1) A t&m job is usually one man in one truck, a bid job is usually 4 men in one truck. There is added overhead in a t&m job.
2) Nobody pays a t&m driver to go from job to job and usually a service man can do 2 or 3 t&m jobs a day.
3) t&m jobs are usually tiny jobs, repair this and fix that, at that level of work there is always a little room for padding.
4) Undercutting yourself is a great way to put yourself out of business!

Charge more not less. We are professionals. If everyone charged more then even the lowest bidder would be making loot.
 

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1. That is probably true for roofing.
2. True - but I'm not talking about service - talking about T&M jobs.
3. True - but again I'm not talking about repairs - talking about T&M jobs.
4. I never mentioned under cutting - I mentioned charging the same O&P. Wage + Burdens + Overhead + Profit = hourly wage.
You call it being professional to jack prices up? I believe in doing a fair days work for a fair days pay.. nothing more and nothing less.
 

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Why would you T&M anything other than a small easy in and out job? If you can't bid it... you probably shoudln't be installing it. No?

Yes I consider raising my price being professional. Being professional is asking enough money that you can A) do the job right and B) stay in business to service the warranty. There is MORE overhead involved in small jobs. 4 men can share a van in a large bid job. 1 or 2 men share a van in a small T&M job. 4 men share one or two ladders in a bid job. 1 or 2 men share one or two ladders in a T&M job. See my point? YOu have to charge more when you do small work, and going back to my first sentance of this post... Why would you T&M anything other than a small job?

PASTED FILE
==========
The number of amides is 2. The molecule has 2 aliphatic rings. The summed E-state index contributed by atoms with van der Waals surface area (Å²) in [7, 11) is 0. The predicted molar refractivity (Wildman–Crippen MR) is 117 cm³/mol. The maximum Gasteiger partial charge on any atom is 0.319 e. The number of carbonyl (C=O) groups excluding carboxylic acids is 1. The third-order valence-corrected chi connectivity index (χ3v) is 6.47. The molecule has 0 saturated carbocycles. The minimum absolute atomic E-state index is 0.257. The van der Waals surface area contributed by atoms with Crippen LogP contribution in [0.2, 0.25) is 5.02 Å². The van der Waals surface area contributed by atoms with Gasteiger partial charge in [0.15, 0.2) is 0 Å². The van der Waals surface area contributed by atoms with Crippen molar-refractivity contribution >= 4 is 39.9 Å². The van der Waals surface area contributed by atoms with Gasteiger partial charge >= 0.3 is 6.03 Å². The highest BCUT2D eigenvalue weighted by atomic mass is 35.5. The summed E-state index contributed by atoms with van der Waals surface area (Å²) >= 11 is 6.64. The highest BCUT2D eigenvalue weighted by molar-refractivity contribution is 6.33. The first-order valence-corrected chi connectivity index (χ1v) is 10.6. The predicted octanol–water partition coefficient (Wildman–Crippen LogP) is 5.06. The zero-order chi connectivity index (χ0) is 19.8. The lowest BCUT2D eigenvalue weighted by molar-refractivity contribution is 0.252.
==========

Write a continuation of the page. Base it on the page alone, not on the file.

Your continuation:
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First off - I agree that O&P will increase on small jobs .. in fact I think I've posted that elsewhere. But I'm not talking about service, repair, or small jobs here and I don't believe the OP was either.
There are 1000 reasons and more for providing a T&M bid. Let me start by naming what I consider the top 5 reasons...
1. Drawings incomplete
2. Known conditions - but not the extent
3. Unknown materials
4. New products or methods of construction required
5. Service type contracts
Want to learn more about the true "Time and Materials" contract - read this
http://www.wifcon.com/analtandm2.doc it's geared towards government contracts but the same ideas are there.
 

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Drawings incomplete? I provide my own spec accompanied with my bid.
I don't do a job unelss I know what materials I am going to use, written in the contract.
I said if you can't bid it you shoudn't install it. What I should have said is "If I can't bid it, I don't waste my time gambling. The casino is for that. My time is better spent chasing a sure thing."
 

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I agree with you 100% Grumpy - but only as far as a roofing scope (and some other scopes). By the time you get to a job the walls etc are pretty much set in stone - shouldn't be much of a question at all what the roof is going to look like.